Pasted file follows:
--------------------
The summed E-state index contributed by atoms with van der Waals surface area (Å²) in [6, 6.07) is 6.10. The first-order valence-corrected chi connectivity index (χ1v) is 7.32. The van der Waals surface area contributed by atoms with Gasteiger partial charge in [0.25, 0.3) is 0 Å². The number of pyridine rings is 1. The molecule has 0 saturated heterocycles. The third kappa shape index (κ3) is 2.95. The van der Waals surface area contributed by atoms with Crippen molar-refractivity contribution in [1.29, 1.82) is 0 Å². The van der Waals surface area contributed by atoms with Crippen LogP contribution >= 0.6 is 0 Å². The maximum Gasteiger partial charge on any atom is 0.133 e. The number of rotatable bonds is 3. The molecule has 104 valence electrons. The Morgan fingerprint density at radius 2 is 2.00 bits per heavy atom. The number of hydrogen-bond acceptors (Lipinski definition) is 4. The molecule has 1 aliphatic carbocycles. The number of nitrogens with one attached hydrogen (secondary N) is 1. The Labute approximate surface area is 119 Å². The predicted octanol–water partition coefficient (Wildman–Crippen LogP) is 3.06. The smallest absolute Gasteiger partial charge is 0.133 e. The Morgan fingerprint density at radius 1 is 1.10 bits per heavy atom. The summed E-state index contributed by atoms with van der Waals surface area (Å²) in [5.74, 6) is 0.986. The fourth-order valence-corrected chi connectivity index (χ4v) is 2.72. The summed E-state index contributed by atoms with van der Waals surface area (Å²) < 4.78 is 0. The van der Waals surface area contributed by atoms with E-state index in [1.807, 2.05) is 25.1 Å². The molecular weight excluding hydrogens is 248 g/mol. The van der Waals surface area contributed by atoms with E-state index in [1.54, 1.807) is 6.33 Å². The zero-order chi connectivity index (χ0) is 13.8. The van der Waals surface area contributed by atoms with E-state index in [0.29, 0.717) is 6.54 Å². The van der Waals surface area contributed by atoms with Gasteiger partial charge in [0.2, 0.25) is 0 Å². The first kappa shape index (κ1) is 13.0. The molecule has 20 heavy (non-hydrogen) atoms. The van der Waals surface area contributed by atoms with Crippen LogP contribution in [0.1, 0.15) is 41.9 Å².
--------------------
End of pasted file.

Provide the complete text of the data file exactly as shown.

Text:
The summed E-state index contributed by atoms with van der Waals surface area (Å²) in [6, 6.07) is 6.10. The first-order valence-corrected chi connectivity index (χ1v) is 7.32. The van der Waals surface area contributed by atoms with Gasteiger partial charge in [0.25, 0.3) is 0 Å². The number of pyridine rings is 1. The molecule has 0 saturated heterocycles. The third kappa shape index (κ3) is 2.95. The van der Waals surface area contributed by atoms with Crippen molar-refractivity contribution in [1.29, 1.82) is 0 Å². The van der Waals surface area contributed by atoms with Crippen LogP contribution >= 0.6 is 0 Å². The maximum Gasteiger partial charge on any atom is 0.133 e. The number of rotatable bonds is 3. The molecule has 104 valence electrons. The Morgan fingerprint density at radius 2 is 2.00 bits per heavy atom. The number of hydrogen-bond acceptors (Lipinski definition) is 4. The molecule has 1 aliphatic carbocycles. The number of nitrogens with one attached hydrogen (secondary N) is 1. The Labute approximate surface area is 119 Å². The predicted octanol–water partition coefficient (Wildman–Crippen LogP) is 3.06. The smallest absolute Gasteiger partial charge is 0.133 e. The Morgan fingerprint density at radius 1 is 1.10 bits per heavy atom. The summed E-state index contributed by atoms with van der Waals surface area (Å²) in [5.74, 6) is 0.986. The fourth-order valence-corrected chi connectivity index (χ4v) is 2.72. The summed E-state index contributed by atoms with van der Waals surface area (Å²) < 4.78 is 0. The van der Waals surface area contributed by atoms with E-state index in [1.807, 2.05) is 25.1 Å². The molecular weight excluding hydrogens is 248 g/mol. The van der Waals surface area contributed by atoms with E-state index in [1.54, 1.807) is 6.33 Å². The zero-order chi connectivity index (χ0) is 13.8. The van der Waals surface area contributed by atoms with E-state index in [0.29, 0.717) is 6.54 Å². The van der Waals surface area contributed by atoms with Gasteiger partial charge in [0.2, 0.25) is 0 Å². The first kappa shape index (κ1) is 13.0. The molecule has 20 heavy (non-hydrogen) atoms. The van der Waals surface area contributed by atoms with Crippen LogP contribution in [0.1, 0.15) is 41.9 Å².